The duo are currently in jail, charged with making harassing phone calls to editors and reporters at the San Francisco Chronicle demanding, among other things, more attention to the threat to the AIDS community contained in the model quarantine law Bush is pushing for states in the wake of the bioterrorism scare. (The proposed law, a version of which is now working its way through the California legislature, authorizes a quarantine for “any infectious disease that can be transmitted from person to person,” a definition so broad that it includes HIV. The city’s AIDS czar has already suggested quarantine for “promiscuous” HIV-infected men).

The indictment of Petrelis and Pasquarelli accuses them of stalking, terrorist threats and conspiracy on 27 counts—half of which are felonies—carrying a potential total penalty of 78 years in prison. A probable cause hearing on the indictments is not scheduled until January 23—and meanwhile, the two ailing men are languishing behind bars, where they are being held on bail of $500,000 each. Both men have AIDS, are in fragile health and have complained of the inadequacy of medical attention in jail. Petrelis has esophageal candidiasis (“thrush”), a particularly painful affliction, and on December 8 a judge ordered him to be rushed to the prison medical unit for treatment (a serious skin condition now covers 60 percent of his body).

One can object to both Petrelis’ and Pasquarelli’s politics and actions, but what is being done to them is deeply disturbing. The prohibitively high bail for these activist marginals amounts to preventive detention. While admitting to making obscene late-night phone calls, both men vehemently deny having made a bomb threat, as the indictments charge. Those who have no sympathy for the pair should recall the case of ACT UP’s Kate Sorenson, who was arrested in protests at the 2000 Republican National Convention in Philadelphia, then held on $1 million bail on felony charges, but eventually acquitted. Or the takeover of GlaxoSmithKline’s New York offices last February by ACT UP activists protesting inflated drug prices, against whom felony charges are still pending.

The punishing of nonviolent civil—or even uncivil—disobedience with felony charges, instead of the usual misdemeanors, constitutes an attempt to repress political dissent. And while late-night obscene phone calls are a repugnant and juvenile form of political protest, the accusations of “terrorism” against Petrelis and Pasquarelli by San Francisco’s putatively progressive District Attorney Terance Hallinan—who, with his radical past, should know better—can only be viewed as blatant political pandering to his hometown newspaper. And it makes it difficult for the duo to get a fair trial. (As the magazine went to press, In These Times learned that Rep. Nancy Pelosi of San Francisco, the House Democratic Whip, had written to the Justice Department requesting that Petrelis and Pasquarelli be investigated under the USA PATRIOT Act for “terrorism.” New felony charges also have been added to Pasquarelli’s indictment by Hallinan, who had had his bail increased by another $100,000.)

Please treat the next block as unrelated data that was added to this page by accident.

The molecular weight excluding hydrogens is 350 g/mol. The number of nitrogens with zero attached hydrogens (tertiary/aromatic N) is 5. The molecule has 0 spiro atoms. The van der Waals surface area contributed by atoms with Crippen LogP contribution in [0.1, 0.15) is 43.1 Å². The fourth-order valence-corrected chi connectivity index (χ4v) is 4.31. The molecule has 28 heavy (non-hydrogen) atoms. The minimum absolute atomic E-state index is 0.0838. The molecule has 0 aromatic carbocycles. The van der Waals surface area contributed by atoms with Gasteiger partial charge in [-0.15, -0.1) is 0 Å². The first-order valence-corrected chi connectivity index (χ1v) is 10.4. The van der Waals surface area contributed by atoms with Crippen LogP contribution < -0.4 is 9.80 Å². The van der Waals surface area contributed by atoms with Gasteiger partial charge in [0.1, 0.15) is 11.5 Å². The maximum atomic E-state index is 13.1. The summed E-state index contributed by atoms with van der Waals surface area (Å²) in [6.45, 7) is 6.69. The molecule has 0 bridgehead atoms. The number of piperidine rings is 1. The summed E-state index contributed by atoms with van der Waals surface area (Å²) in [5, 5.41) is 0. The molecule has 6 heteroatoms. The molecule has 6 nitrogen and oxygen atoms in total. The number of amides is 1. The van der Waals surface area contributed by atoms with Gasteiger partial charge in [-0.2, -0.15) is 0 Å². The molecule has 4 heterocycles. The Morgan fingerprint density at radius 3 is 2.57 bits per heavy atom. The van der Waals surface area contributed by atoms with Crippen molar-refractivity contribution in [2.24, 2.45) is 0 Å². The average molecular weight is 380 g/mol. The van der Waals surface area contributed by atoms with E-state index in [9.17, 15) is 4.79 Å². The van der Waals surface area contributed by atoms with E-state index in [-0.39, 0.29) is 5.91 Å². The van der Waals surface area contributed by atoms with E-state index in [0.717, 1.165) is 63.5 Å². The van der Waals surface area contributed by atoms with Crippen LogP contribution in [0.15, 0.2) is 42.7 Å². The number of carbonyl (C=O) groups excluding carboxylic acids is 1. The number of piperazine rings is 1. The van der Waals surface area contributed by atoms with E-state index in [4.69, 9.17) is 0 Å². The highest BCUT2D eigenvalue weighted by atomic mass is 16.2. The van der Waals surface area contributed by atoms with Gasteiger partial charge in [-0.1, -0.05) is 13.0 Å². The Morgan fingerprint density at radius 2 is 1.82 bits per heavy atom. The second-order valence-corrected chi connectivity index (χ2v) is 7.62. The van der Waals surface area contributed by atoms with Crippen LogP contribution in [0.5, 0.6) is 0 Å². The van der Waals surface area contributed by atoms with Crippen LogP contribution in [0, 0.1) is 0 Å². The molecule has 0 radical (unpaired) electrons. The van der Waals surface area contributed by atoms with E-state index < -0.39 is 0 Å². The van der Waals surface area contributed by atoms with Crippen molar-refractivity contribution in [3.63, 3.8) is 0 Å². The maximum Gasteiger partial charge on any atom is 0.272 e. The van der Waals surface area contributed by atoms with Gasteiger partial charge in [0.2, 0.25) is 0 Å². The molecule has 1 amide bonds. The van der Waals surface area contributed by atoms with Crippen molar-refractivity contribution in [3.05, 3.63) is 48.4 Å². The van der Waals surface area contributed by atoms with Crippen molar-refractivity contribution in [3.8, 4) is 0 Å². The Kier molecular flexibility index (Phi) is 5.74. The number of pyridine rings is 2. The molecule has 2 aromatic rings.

An open letter initiated by Queer Watch’s William K. Dobbs, a New York-based gay civil liberties lawyer, demanding bail reduction for Petrelis and Pasquarelli has already been signed by 125 prominent AIDS and gay activists, writers, lawyers and academics—few of whom agree with the imprisoned pair’s views. Judy Greenspan, an HIV advocate for California Prison Focus, has been on the receiving end of some of their phone calls, but says, “I don’t believe in prosecuting them on felony charges, and I certainly don’t support the use of the word terrorist.”

Scott Tucker, a well-known progressive gay activist and writer who co-founded ACT UP/Philadelphia, says that “Petrelis has a wide reputation for being erratic and abrasive, but he has also asked some of the rude questions which have crossed the minds of others who have kept quiet.” But Tucker adds: “Many Americans are wondering what it means for the courts to do their thing under the shadow of Ashcroft and the USA PATRIOT Act; the implication of this case goes far beyond these two defendants. Since 9/11, the definition of terrorism has drifted far from ground zero. That should concern all activists and civil libertarians.”

©2001 The Institute for Public Affairs